Facial recognition technology poses significant risks to people of colour being identified as perpetrators of crimes that they are not connected to.

According to a 2021 brief prepared by think-tank, the Open Technology Institute at New America, “many law enforcement agencies have adopted face recognition technologies in secret, without the input or approval of policymakers or the public. In cases where the public has learned of an agency’s use of face recognition, key details about how the system works and how it’s used often remain concealed, even from criminal defendants.”

The use of facial recognition technology may contravene US Fourth Amendment protections against unreasonable government searches, as well as First Amendment protections on freedom of assembly and free speech. Where facial recognition technology proliferates in public places, people exist in a perpetual lineup and may be deterred from engaging in public assemblies or peaceful demonstrations for fear of being recorded and identified by police. 

Seven states as well as many cities in the United States have passed laws regulating or even prohibiting the use of facial recognition technology by police, but the results of such efforts are an uneven patchwork of often confusing and inconsistent guidelines around its deployment.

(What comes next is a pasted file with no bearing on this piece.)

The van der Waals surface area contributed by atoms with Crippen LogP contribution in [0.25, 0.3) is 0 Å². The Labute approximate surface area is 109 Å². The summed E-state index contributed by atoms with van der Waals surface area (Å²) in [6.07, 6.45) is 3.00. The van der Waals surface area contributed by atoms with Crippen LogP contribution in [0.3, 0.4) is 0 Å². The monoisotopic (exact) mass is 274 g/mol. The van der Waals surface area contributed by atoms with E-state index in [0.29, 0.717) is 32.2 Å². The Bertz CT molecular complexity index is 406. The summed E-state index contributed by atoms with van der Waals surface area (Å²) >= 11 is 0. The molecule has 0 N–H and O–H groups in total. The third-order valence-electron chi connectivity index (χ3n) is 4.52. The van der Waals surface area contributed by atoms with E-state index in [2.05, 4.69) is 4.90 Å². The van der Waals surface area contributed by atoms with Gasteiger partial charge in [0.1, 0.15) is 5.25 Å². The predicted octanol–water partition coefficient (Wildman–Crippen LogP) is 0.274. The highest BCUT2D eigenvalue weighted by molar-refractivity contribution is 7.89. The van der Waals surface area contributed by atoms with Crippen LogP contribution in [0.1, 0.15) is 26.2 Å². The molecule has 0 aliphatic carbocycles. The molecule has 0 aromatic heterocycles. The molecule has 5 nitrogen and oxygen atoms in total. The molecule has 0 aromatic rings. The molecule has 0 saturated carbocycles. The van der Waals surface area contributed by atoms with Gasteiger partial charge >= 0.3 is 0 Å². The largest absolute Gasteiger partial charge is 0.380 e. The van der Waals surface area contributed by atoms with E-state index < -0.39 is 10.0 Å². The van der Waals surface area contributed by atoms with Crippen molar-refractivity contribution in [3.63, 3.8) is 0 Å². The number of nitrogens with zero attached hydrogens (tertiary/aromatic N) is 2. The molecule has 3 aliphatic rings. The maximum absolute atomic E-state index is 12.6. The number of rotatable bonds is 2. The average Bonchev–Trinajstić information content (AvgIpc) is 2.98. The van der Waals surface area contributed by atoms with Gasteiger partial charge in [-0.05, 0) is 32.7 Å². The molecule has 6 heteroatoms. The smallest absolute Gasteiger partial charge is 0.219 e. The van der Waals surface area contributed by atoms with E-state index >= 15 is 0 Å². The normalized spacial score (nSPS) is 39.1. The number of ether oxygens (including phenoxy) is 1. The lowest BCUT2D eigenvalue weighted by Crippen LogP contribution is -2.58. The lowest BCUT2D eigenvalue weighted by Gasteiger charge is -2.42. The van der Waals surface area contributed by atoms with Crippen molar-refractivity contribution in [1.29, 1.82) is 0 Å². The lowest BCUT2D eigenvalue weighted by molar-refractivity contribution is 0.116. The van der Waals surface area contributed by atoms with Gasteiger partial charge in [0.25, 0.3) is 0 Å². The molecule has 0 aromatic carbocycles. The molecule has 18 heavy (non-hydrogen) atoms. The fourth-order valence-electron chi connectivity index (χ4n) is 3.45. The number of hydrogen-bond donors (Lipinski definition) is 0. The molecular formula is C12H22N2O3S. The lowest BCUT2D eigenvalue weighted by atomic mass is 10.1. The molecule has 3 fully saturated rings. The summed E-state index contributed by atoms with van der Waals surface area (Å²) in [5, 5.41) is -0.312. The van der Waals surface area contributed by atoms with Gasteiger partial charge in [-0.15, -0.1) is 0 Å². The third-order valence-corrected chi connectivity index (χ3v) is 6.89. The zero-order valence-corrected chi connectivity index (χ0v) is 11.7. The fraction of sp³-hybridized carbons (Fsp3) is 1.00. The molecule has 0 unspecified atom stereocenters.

The proliferation of the police use of unmanned aerial vehicles (UAVs or drones) in the United States follows their recent history and ongoing deployment by the US military in Iraq, Afghanistan, and other locations in the protracted war on terrorism. According to the Electronic Frontier Foundation (EFF) and the Atlas of Surveillance, 1,172 police agencies in the US are using drones, what the EFF has dubbed “flying spies.” And the New York Times reported that drones were used by police departments and federal Homeland Security officials in 15 cities across the US to monitor Black Lives Matter protests following the murder of George Floyd in 2020. While drone use by police may have some utility and legitimacy (for example in locating lost children or documenting accident scenes), there are ongoing concerns that unregulated and unfettered use of drones by police conducting aerial surveillance and recording public assemblies, could impact people’s privacy, civil rights and liberties.

Although the International Association of Chiefs of Police current policy regarding the arming of drones recommends that drones “shall not be equipped with weapons of any kind,” North Dakota became the first US state to legislate in favour of police using drones armed with “non-lethal” weapons in 2016. In 2021, international relations scholar Christian Enemark, raised ethical concerns with the police using armed drones in domestic law enforcement, arguing that policing is morally governed by respect for individual human rights and has different ethical expectations to that of military on the field of battle.